Michael Jackson's doctor, Conrad Murray, will stand trial on the charge of involuntary manslaughter of the pop star.
Los Angeles Superior Court Judge Michael Pastor says enough evidence exists to bring Dr Murray to court for the 'Thriller' singer's death in June 2009.
Jackson died principally to an overdose of the powerful anasthetic propofol.
During the court hearing, prosecutors brought a Jackson employee to the witness stand who said Murray ordered him to hide drug evidence the day the singer died. Phone records show the doctor called his girlfriend shortly after giving Jackson propofol, instead of caring for the star.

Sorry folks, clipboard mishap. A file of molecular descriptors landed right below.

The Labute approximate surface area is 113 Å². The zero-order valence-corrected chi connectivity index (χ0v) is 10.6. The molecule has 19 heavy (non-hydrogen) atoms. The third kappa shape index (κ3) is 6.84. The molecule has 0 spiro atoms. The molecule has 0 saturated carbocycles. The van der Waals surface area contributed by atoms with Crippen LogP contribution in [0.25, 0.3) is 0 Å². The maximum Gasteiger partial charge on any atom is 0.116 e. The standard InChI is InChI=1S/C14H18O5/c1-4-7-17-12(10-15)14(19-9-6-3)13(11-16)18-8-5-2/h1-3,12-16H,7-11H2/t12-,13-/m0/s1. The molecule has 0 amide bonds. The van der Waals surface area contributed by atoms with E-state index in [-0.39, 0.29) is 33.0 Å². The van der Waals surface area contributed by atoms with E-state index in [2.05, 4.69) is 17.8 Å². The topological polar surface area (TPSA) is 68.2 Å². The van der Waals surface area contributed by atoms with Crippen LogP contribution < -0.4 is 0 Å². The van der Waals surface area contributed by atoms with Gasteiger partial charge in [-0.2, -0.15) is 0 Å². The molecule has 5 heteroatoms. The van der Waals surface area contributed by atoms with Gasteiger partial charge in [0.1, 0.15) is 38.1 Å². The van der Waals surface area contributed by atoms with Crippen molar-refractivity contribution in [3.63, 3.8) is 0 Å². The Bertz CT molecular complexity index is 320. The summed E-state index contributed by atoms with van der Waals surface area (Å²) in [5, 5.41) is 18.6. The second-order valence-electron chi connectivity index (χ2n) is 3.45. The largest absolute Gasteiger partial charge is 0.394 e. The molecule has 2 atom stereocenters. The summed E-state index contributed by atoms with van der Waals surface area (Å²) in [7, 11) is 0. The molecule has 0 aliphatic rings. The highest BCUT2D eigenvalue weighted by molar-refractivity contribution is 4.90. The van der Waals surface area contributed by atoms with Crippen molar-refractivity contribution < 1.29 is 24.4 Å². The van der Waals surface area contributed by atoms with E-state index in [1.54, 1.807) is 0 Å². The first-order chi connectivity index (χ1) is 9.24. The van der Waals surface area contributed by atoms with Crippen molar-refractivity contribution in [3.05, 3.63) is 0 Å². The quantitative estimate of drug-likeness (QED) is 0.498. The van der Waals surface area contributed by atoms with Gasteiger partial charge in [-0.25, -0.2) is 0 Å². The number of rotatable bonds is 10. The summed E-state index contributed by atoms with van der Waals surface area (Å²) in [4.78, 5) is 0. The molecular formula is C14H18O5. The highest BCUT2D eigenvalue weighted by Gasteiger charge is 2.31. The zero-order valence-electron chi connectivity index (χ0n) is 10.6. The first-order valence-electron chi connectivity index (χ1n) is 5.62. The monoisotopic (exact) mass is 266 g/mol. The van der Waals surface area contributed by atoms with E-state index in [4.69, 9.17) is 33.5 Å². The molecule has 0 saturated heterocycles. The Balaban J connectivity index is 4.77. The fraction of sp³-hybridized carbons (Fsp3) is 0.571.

Defence attorneys suggest Jackson may have injected himself with the fatal dose.
If convicted, Murray could face up to four years in prison. He has pleaded not guilty to the charge.
Involuntary manslaughter is defined as an unintentional killing without malice and is a lesser charge than murder.
The doctor has had his California medical license suspended.
Michael Jackson is a member of the Jackson family of singers and is among the best-selling recording artists of all time.
He died of the drug overdose only days ahead of a series of planned comeback concerts in London. Murray had been hired to care for the singer as he rehearsed for those shows.